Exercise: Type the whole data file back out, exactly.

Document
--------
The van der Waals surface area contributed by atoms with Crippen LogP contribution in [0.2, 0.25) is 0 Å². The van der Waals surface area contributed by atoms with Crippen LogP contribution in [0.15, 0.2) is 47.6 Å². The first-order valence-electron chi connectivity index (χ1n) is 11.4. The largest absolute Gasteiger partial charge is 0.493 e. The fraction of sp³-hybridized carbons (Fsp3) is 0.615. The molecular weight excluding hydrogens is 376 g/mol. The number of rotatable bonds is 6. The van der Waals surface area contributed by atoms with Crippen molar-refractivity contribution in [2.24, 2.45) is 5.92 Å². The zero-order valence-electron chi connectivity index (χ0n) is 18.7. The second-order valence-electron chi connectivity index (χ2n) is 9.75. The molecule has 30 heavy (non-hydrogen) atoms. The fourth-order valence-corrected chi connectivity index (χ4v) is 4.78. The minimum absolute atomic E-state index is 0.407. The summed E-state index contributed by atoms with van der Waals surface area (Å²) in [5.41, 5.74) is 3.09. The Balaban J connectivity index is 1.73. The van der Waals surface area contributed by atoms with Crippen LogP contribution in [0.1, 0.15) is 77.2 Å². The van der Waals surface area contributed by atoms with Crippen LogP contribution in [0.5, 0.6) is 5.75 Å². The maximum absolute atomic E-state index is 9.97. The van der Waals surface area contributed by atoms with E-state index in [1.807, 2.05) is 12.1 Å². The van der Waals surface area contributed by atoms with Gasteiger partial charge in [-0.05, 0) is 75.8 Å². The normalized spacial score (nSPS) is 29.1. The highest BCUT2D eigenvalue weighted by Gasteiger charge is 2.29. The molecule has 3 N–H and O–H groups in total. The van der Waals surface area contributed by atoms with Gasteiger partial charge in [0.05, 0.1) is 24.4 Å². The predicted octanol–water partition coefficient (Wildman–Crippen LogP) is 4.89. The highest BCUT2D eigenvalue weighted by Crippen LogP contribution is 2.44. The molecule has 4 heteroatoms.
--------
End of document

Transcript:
The van der Waals surface area contributed by atoms with Crippen LogP contribution in [0.2, 0.25) is 0 Å². The van der Waals surface area contributed by atoms with Crippen LogP contribution in [0.15, 0.2) is 47.6 Å². The first-order valence-electron chi connectivity index (χ1n) is 11.4. The largest absolute Gasteiger partial charge is 0.493 e. The fraction of sp³-hybridized carbons (Fsp3) is 0.615. The molecular weight excluding hydrogens is 376 g/mol. The number of rotatable bonds is 6. The van der Waals surface area contributed by atoms with Crippen molar-refractivity contribution in [2.24, 2.45) is 5.92 Å². The zero-order valence-electron chi connectivity index (χ0n) is 18.7. The second-order valence-electron chi connectivity index (χ2n) is 9.75. The molecule has 30 heavy (non-hydrogen) atoms. The fourth-order valence-corrected chi connectivity index (χ4v) is 4.78. The minimum absolute atomic E-state index is 0.407. The summed E-state index contributed by atoms with van der Waals surface area (Å²) in [5.41, 5.74) is 3.09. The Balaban J connectivity index is 1.73. The van der Waals surface area contributed by atoms with Crippen LogP contribution in [0.1, 0.15) is 77.2 Å². The van der Waals surface area contributed by atoms with Crippen LogP contribution in [0.5, 0.6) is 5.75 Å². The maximum absolute atomic E-state index is 9.97. The van der Waals surface area contributed by atoms with E-state index in [1.807, 2.05) is 12.1 Å². The van der Waals surface area contributed by atoms with Gasteiger partial charge in [-0.05, 0) is 75.8 Å². The normalized spacial score (nSPS) is 29.1. The highest BCUT2D eigenvalue weighted by Gasteiger charge is 2.29. The molecule has 3 N–H and O–H groups in total. The van der Waals surface area contributed by atoms with Gasteiger partial charge in [0.05, 0.1) is 24.4 Å². The predicted octanol–water partition coefficient (Wildman–Crippen LogP) is 4.89. The highest BCUT2D eigenvalue weighted by Crippen LogP contribution is 2.44. The molecule has 4 heteroatoms.